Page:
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But wouldnt the extra large Papillon ears and extra long ear hair be passed on?
Maybe, but not necessarily. Genetics are complicated. There's some folks on this forum with puppies born from an Alaskan husky mother...they all look like bully mixes, and if I didn't know their mother was an Alaskan husky I would never have guessed!
 

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Will a Vet do DNA testing, and how much would it be? She's a great companion, but if she is mixed, I want to know what breed, so I can be aware of other breed related health problems to look out for.
 

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Will a Vet do DNA testing, and how much would it be? She's a great companion, but if she is mixed, I want to know what breed, so I can be aware of other breed related health problems to look out for.
The price varies depending on what test you use (I don't think you'd need to go to the vet) but none of them are very accurate, to be quite honest! I imagine pomeranians would have similar health problems as papillons since (I believe) they are related breeds and both toy breeds.
 

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Will a Vet do DNA testing, and how much would it be?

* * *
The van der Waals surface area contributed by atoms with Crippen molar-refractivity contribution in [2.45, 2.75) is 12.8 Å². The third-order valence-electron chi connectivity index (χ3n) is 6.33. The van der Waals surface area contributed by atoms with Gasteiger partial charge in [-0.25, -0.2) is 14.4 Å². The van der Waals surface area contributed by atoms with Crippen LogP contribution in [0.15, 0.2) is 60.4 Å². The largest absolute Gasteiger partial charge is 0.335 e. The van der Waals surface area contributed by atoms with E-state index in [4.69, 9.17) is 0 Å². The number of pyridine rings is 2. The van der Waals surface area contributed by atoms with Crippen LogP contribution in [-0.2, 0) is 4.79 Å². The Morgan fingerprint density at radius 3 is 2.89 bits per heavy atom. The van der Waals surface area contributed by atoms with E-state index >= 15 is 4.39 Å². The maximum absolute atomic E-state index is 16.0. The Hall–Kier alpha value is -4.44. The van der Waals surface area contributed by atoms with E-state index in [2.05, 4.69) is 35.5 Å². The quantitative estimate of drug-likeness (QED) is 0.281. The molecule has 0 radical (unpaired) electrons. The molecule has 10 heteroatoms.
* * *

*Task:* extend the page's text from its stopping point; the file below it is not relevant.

The DNA tests are really not worth your money.

I would guess that the dog is probably purebred, just not well-bred (i.e. bred with any attempt to meet the standard). As everyone else has mentioned, being from a pet-store, she's from a puppy-mill. Honestly, considering that fact, I would be thanking my lucky stars that she doesn't seem to have any major health issues currently and hope that none develop in the future. Does it really matter if she's purebred or not? She's your dog and there's no way to every know for certain whether she's a mix or not. Love her for what she is and do your research and go with a reputable breeder if you want guarantees next time you buy a puppy.
 

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Looks like a typical, over standard, fox faced, flat coated pom. Shaving the coat actually doesn't make them cooler, all it does is open the dog to the elements, opens the dog to getting sunburned and in the long run she will be hotter because she doesn't have that protection. The coat protects them from the cold, but not only that it works to insulate them from the heat.

BYBs/Puppy Millers (where your dog came from) breed over standard dogs (at least in toy dogs) because they can carry more puppies without problems.